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Oil-Lubricated Politicking

September 24, 2000

With home heating oil inventories at disturbingly low levels and cold weather approaching, President Clinton on Friday heeded Democratic presidential candidate Al Gore's appeal and authorized the release of 30 million barrels of crude oil from the nation's 570-million-barrel Strategic Petroleum Reserve. In making the announcement, Energy Secretary Bill Richardson insisted that the administration's only purpose is "to make sure that American families are warm this winter." Politics, he said with a straight face, had nothing to do with it, nor is the release an attempt to influence oil prices. At least the Gore campaign acknowledged that the candidate's appeal had been run past the White House, where it is said to have accelerated Clinton's decision.

Prices did indeed just hit a 10-year high, and it has long been clear that oil inventories in general and heating oil stocks in particular are well below normal levels, especially in the Northeast. It has also been clear that the OPEC oil cartel, despite several miserly hikes in output, is in no rush to bring oil supplies more in line with global demand. To do that would be to crimp the exceptionally high profits the producers have lately enjoyed. If the Clinton administration was concerned about keeping Americans comfy this winter it should have tapped into the oil reserve months ago, in time to assure that heating oil stocks could be built up and when it might have been able to sway OPEC to a more responsible course.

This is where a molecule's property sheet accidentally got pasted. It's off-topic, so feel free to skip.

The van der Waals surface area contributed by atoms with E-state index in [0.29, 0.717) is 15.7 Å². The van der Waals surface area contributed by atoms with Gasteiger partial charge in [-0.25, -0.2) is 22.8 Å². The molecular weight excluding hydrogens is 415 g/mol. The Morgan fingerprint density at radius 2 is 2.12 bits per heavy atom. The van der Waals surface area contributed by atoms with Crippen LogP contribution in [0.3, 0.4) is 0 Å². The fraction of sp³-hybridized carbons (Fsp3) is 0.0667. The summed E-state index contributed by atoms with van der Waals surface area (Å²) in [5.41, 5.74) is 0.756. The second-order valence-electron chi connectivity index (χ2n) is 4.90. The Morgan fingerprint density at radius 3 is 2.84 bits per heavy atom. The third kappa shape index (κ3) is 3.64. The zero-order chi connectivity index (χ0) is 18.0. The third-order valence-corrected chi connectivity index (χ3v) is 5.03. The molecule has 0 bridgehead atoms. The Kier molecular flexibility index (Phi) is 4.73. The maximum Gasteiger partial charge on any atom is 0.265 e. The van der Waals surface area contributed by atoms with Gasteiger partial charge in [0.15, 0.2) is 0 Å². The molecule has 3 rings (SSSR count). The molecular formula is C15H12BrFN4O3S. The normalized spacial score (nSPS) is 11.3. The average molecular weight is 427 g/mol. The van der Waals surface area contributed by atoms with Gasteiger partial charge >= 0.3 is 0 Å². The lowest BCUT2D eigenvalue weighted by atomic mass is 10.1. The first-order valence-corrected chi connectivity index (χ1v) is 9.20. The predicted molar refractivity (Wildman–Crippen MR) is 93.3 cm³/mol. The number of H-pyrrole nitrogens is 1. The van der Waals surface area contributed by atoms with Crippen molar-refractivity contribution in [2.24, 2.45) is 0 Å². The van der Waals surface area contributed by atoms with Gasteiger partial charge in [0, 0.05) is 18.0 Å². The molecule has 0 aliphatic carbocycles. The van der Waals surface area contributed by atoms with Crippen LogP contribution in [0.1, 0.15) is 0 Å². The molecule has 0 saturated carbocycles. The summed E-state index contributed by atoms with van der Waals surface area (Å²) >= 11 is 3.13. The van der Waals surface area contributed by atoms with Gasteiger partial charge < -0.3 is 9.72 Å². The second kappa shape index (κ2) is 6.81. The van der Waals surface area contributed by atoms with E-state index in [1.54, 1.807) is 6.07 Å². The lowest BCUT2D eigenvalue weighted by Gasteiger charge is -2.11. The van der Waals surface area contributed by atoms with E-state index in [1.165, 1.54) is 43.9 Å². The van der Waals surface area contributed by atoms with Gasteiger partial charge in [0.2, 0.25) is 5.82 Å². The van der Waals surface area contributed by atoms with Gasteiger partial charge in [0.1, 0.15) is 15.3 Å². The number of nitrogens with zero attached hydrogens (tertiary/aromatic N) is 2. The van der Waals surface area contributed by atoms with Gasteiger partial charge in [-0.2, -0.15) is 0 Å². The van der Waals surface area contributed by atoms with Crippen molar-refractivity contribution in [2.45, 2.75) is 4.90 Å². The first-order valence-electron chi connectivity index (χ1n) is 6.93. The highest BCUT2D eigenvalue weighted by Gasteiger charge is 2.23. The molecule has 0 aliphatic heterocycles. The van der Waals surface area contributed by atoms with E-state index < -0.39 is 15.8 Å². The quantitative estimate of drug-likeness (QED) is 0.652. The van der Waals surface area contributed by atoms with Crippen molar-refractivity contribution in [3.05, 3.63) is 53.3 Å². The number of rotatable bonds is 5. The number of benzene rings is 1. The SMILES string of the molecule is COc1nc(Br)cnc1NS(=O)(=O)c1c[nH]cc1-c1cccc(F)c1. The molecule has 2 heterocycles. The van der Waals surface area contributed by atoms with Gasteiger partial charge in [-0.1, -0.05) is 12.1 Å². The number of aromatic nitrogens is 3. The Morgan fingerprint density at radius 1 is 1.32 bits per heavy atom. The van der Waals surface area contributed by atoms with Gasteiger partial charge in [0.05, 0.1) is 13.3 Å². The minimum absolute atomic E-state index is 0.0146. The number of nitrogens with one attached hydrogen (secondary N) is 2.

The administration's oil swap plan aims to maintain the integrity of the strategic reserve by requiring oil companies to replace the crude oil they take during the one-month release period. The big question is how effective adding 30 million barrels to inventories--equal to little more than a day and a half of the nation's consumption--will be. Richardson says refining will yield only between 3 million and 5 million barrels of heating oil, while heating oil demand runs about 4 million barrels a day. Also in question is whether there is enough unused refining capacity to handle additional supplies. In short, the administration's pledge--on the first day of autumn--to "make sure" that homes are adequately heated this winter may well be more than it can deliver.

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